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Thinking Like a Psychologist
By: Michael J. Gerson, PhD

Psychotherapy and Epistemology: Learning How to Think

Psychotherapy and EpistemologyPsychotherapy and epistemology–what do they have to do with each other?  Philosophy refers to how knowing happens as epistemology.  I would argue that addressing the process of knowing is at least as important for training psychotherapists as considering what is known.  Let me explain…

When I supervise graduate students who are training to be psychotherapists, I find the most challenging task is to teach them to think like a psychologist.  How does a psychologist think?  Or, more accurately, how do I think a psychologist should think? 

To me, the purpose of clinical psychology is to help mitigate human suffering to whatever degree we can.  In order to pursue that purpose, the psychologist has to understand the uniqueness of each patient’s suffering.  The patient is a person with whom we have a therapeutic responsibility and a person whom we are obligated to know and respect.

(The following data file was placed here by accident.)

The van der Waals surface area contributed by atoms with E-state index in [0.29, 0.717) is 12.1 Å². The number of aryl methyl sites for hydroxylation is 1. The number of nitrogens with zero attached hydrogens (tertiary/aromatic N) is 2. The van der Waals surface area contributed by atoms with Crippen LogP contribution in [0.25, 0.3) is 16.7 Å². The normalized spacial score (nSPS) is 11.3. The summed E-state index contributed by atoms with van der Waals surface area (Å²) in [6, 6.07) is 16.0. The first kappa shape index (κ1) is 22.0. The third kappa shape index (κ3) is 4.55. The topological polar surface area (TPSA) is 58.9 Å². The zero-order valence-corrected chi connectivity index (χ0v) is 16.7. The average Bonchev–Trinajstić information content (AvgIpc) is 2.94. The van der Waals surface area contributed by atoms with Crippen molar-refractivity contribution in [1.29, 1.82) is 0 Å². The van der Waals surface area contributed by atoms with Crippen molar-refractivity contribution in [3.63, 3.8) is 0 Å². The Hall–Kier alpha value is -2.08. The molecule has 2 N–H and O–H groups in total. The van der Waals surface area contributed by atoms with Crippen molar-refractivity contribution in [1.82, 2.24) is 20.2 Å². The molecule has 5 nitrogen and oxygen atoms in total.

Knowing someone, especially someone who is a virtual stranger, such as a psychotherapy patient, is a formidable task.  We do not know someone by getting a list of facts.  Name, birthdate, place of birth, occupation, history of illnesses—these are all lists of categorical data, but they are not knowing.  We can only know someone by relating to them over time in a relationship.

In a relationship, we know someone by how we feel with them, what fantasies they stimulate in us, or how they communicate beyond words.  Being with another person allows us to become part of their (and our) creative process.  The key here is process…an ongoing interaction.

We are much better served by using verbs to describe relationships than by using nouns.  In fact, I would assert that mental disorders and pathologies are best understood as verbs as well.

Suppose, for a moment, that you wanted to get to know Vincent Van Gough.  Since he is dead, you couldn’t set up an appointment.  But you could read books about him, see a movie about him, or sit with a few dozen of his paintings and relate to them for a while.  I would suggest that, as a psychologist, you could get to know him very well from sitting with the paintings.  In fact, I would suspect that the books and the movie would be dangerously misinforming.  One does not need to be a trained art historian or critic to understand Van Gough from his paintings.  One needs to be able to be transformed by the perceptions and sensations created by the colors, swirls, and patterns.  The question you might have is whether these transformations are true and valid.  My answer is that they are as true and valid as one ever gets.  There is no ultimate truth to Van Gough any more than there is to you or me.